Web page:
Forestier's disease presenting with dysphagia and dysphonia.

01:51 EDT 4th September 2015 | BioPortfolio

Summary of "Forestier's disease presenting with dysphagia and dysphonia."

Forestier's disease, also known as diffuse idiopathic skeletal hyperostosis (DISH), is a pathology of the vertebral bodies characterised by exuberant osteophyte formation. Symptoms range from negligible back discomfort to, less commonly, debilitating dysphagia and airway disturbances. Conservative management including analgesia, chiropractic and diet modification are common and effective treatments. However, when conservative management fails to alleviate symptoms, particularly compressive symptoms, surgical management is indicated. We report a 55-year-old man presenting with 6months' progressive dysphagia and dysphonia. He was managed successfully with an anterior cervical osteophytectomy without fusion. A literature review is included.

Affiliation

Department of Neurosurgery, The Royal Melbourne Hospital, Grattan Street, Parkville, Victoria 3050, Australia; Department of Surgery, University of Melbourne, Parkville, Victoria, Australia.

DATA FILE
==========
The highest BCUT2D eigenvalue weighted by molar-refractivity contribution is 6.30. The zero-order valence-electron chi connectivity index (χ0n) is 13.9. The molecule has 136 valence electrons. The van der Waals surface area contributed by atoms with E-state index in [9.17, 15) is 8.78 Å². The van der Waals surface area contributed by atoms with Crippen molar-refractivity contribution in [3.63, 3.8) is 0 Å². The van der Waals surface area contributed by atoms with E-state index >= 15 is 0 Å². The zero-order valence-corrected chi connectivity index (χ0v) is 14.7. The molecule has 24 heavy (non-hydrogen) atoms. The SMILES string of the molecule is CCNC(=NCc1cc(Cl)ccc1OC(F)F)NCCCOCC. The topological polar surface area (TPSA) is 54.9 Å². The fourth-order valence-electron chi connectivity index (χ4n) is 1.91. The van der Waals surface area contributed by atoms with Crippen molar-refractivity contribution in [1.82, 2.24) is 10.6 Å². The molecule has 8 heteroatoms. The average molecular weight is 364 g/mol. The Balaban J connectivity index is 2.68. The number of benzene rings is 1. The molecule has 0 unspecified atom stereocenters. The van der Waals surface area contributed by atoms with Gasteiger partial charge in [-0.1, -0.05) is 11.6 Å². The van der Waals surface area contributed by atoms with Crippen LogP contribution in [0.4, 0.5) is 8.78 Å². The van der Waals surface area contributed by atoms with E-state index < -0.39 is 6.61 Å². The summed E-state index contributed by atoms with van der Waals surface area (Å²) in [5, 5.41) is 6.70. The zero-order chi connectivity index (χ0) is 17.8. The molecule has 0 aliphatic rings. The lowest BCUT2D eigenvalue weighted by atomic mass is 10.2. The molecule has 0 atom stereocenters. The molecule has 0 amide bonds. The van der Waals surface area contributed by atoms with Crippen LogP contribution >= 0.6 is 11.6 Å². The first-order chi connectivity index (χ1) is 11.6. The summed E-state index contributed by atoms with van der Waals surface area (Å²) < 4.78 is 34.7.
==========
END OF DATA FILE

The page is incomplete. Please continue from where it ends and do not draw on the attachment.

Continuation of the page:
Journal Details

This article was published in the following journal.

Name: Journal of clinical neuroscience : official journal of the Neurosurgical Society of Australasia
ISSN: 1532-2653
Pages:

Links

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Medical and Biotech [MESH] Definitions

A syndrome characterized by DYSARTHRIA, dysphagia, dysphonia, impairment of voluntary movements of tongue and facial muscles, and emotional lability. This condition is caused by diseases that affect the motor fibers that travel from the cerebral cortex to the lower BRAIN STEM (i.e., corticobulbar tracts); including MULTIPLE SCLEROSIS; MOTOR NEURON DISEASE; and CEREBROVASCULAR DISORDERS. (From Adams et al., Principles of Neurology, 6th ed, p489)

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